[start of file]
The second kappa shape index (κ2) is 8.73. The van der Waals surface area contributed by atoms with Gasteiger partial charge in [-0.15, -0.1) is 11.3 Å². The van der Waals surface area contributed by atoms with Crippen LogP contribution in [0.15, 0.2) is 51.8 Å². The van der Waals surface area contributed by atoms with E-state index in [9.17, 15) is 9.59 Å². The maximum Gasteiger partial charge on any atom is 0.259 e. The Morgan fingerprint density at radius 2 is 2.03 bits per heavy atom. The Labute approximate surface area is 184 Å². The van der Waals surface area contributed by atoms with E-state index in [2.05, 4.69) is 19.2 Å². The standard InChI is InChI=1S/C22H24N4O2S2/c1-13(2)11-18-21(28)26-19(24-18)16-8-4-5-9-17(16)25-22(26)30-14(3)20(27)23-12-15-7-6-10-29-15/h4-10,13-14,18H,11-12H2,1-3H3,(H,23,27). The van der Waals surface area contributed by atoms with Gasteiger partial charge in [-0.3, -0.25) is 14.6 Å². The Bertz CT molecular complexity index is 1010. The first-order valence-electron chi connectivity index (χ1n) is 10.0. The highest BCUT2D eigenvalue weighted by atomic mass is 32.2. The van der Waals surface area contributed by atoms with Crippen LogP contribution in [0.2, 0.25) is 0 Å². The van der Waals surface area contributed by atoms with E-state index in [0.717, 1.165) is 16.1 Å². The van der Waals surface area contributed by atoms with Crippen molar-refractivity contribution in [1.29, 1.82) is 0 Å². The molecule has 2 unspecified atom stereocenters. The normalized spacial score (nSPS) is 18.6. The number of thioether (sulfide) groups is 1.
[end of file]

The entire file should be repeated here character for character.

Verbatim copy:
The second kappa shape index (κ2) is 8.73. The van der Waals surface area contributed by atoms with Gasteiger partial charge in [-0.15, -0.1) is 11.3 Å². The van der Waals surface area contributed by atoms with Crippen LogP contribution in [0.15, 0.2) is 51.8 Å². The van der Waals surface area contributed by atoms with E-state index in [9.17, 15) is 9.59 Å². The maximum Gasteiger partial charge on any atom is 0.259 e. The Morgan fingerprint density at radius 2 is 2.03 bits per heavy atom. The Labute approximate surface area is 184 Å². The van der Waals surface area contributed by atoms with E-state index in [2.05, 4.69) is 19.2 Å². The standard InChI is InChI=1S/C22H24N4O2S2/c1-13(2)11-18-21(28)26-19(24-18)16-8-4-5-9-17(16)25-22(26)30-14(3)20(27)23-12-15-7-6-10-29-15/h4-10,13-14,18H,11-12H2,1-3H3,(H,23,27). The van der Waals surface area contributed by atoms with Gasteiger partial charge in [-0.3, -0.25) is 14.6 Å². The Bertz CT molecular complexity index is 1010. The first-order valence-electron chi connectivity index (χ1n) is 10.0. The highest BCUT2D eigenvalue weighted by atomic mass is 32.2. The van der Waals surface area contributed by atoms with Crippen LogP contribution in [0.2, 0.25) is 0 Å². The van der Waals surface area contributed by atoms with E-state index in [0.717, 1.165) is 16.1 Å². The van der Waals surface area contributed by atoms with Crippen molar-refractivity contribution in [1.29, 1.82) is 0 Å². The molecule has 2 unspecified atom stereocenters. The normalized spacial score (nSPS) is 18.6. The number of thioether (sulfide) groups is 1.